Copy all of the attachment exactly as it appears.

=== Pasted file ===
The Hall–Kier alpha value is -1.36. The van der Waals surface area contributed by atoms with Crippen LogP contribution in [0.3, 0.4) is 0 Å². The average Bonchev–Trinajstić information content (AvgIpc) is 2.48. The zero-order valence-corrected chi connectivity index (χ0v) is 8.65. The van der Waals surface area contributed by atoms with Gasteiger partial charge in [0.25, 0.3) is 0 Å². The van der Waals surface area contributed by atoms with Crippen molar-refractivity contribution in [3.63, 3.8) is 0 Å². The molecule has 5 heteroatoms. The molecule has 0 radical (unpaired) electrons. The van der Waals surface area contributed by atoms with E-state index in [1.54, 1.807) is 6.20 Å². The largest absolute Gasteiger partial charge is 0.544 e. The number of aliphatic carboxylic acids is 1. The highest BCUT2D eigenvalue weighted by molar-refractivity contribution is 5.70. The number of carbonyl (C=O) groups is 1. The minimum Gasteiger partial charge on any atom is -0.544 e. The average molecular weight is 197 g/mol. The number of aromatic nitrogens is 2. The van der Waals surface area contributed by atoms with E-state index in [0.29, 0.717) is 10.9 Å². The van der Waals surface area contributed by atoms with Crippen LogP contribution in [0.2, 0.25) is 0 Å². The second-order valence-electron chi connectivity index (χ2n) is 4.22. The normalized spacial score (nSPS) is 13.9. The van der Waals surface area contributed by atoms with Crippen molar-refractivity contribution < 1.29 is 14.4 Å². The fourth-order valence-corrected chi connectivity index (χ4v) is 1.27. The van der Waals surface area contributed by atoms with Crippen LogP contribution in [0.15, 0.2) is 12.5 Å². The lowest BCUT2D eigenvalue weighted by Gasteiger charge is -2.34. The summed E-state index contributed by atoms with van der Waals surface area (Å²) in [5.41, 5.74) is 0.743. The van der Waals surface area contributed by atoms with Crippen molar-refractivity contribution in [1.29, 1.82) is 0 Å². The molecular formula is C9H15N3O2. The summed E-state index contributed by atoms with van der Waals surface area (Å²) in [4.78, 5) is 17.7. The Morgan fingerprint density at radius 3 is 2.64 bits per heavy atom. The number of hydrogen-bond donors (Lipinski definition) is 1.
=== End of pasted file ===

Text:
The Hall–Kier alpha value is -1.36. The van der Waals surface area contributed by atoms with Crippen LogP contribution in [0.3, 0.4) is 0 Å². The average Bonchev–Trinajstić information content (AvgIpc) is 2.48. The zero-order valence-corrected chi connectivity index (χ0v) is 8.65. The van der Waals surface area contributed by atoms with Gasteiger partial charge in [0.25, 0.3) is 0 Å². The van der Waals surface area contributed by atoms with Crippen molar-refractivity contribution in [3.63, 3.8) is 0 Å². The molecule has 5 heteroatoms. The molecule has 0 radical (unpaired) electrons. The van der Waals surface area contributed by atoms with E-state index in [1.54, 1.807) is 6.20 Å². The largest absolute Gasteiger partial charge is 0.544 e. The number of aliphatic carboxylic acids is 1. The highest BCUT2D eigenvalue weighted by molar-refractivity contribution is 5.70. The number of carbonyl (C=O) groups is 1. The minimum Gasteiger partial charge on any atom is -0.544 e. The average molecular weight is 197 g/mol. The number of aromatic nitrogens is 2. The van der Waals surface area contributed by atoms with E-state index in [0.29, 0.717) is 10.9 Å². The van der Waals surface area contributed by atoms with Crippen LogP contribution in [0.2, 0.25) is 0 Å². The second-order valence-electron chi connectivity index (χ2n) is 4.22. The normalized spacial score (nSPS) is 13.9. The van der Waals surface area contributed by atoms with Crippen molar-refractivity contribution < 1.29 is 14.4 Å². The fourth-order valence-corrected chi connectivity index (χ4v) is 1.27. The van der Waals surface area contributed by atoms with Crippen LogP contribution in [0.15, 0.2) is 12.5 Å². The lowest BCUT2D eigenvalue weighted by Gasteiger charge is -2.34. The summed E-state index contributed by atoms with van der Waals surface area (Å²) in [5.41, 5.74) is 0.743. The van der Waals surface area contributed by atoms with Crippen molar-refractivity contribution in [1.29, 1.82) is 0 Å². The molecular formula is C9H15N3O2. The summed E-state index contributed by atoms with van der Waals surface area (Å²) in [4.78, 5) is 17.7. The Morgan fingerprint density at radius 3 is 2.64 bits per heavy atom. The number of hydrogen-bond donors (Lipinski definition) is 1.